I've always been intrigued by the philosophy of Architects/ Designers/ Planners for Social Responsibility (ADPSR)'s boycott of prison design, but have wondered if refusal to be part of the design is the best way to make change. Of course, there is little flexibility in most prison contracts so in most cases the only choice the designer has is whether to participate.
This juvenile detention center, located in the Netherlands, shows another option. It certainly is an improvement on US prison facilities, though I wish it had more details about how the facility functions, both spacial and as detention center. Designed as "an expression of temporality - like the stay of the offenders themselves - the design assumes a respectful relationship with the detainees, the visitors and its environment. A dialogue between containment and freedom, expressed in the porous boundaries between indoors and out, aims to prepare the youth for their transition back into society, while also communicating a sense of trust."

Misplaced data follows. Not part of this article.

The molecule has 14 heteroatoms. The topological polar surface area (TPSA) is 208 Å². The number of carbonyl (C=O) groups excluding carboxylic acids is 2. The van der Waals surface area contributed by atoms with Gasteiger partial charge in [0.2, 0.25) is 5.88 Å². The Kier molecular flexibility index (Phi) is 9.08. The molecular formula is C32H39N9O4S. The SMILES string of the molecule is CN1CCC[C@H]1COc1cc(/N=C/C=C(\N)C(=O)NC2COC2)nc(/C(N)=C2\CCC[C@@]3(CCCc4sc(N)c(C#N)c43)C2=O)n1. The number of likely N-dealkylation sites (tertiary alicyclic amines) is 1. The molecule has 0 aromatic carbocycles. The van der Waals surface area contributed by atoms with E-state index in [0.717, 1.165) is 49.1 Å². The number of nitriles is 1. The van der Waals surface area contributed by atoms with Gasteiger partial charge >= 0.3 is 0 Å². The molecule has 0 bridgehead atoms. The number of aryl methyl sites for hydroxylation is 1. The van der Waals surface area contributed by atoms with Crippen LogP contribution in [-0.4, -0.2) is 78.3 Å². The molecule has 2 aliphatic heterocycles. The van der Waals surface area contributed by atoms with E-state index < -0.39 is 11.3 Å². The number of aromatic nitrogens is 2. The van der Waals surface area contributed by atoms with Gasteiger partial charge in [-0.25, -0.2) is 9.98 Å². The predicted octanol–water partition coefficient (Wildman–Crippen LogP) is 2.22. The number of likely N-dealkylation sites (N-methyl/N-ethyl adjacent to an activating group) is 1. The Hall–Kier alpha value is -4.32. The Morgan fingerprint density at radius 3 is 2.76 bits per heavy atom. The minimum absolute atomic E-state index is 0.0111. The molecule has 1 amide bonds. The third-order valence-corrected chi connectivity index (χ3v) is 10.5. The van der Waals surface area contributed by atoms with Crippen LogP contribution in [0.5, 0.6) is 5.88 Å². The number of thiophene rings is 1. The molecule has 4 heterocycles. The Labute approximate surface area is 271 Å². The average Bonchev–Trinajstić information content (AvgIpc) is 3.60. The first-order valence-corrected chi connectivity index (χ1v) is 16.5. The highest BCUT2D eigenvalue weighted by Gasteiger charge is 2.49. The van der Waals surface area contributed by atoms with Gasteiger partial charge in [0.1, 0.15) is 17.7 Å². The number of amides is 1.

Design is only a small part of the changes that need to be made, but to me these images show what a difference purposeful design can make.
Images and quote from Designboom. ADPSR website.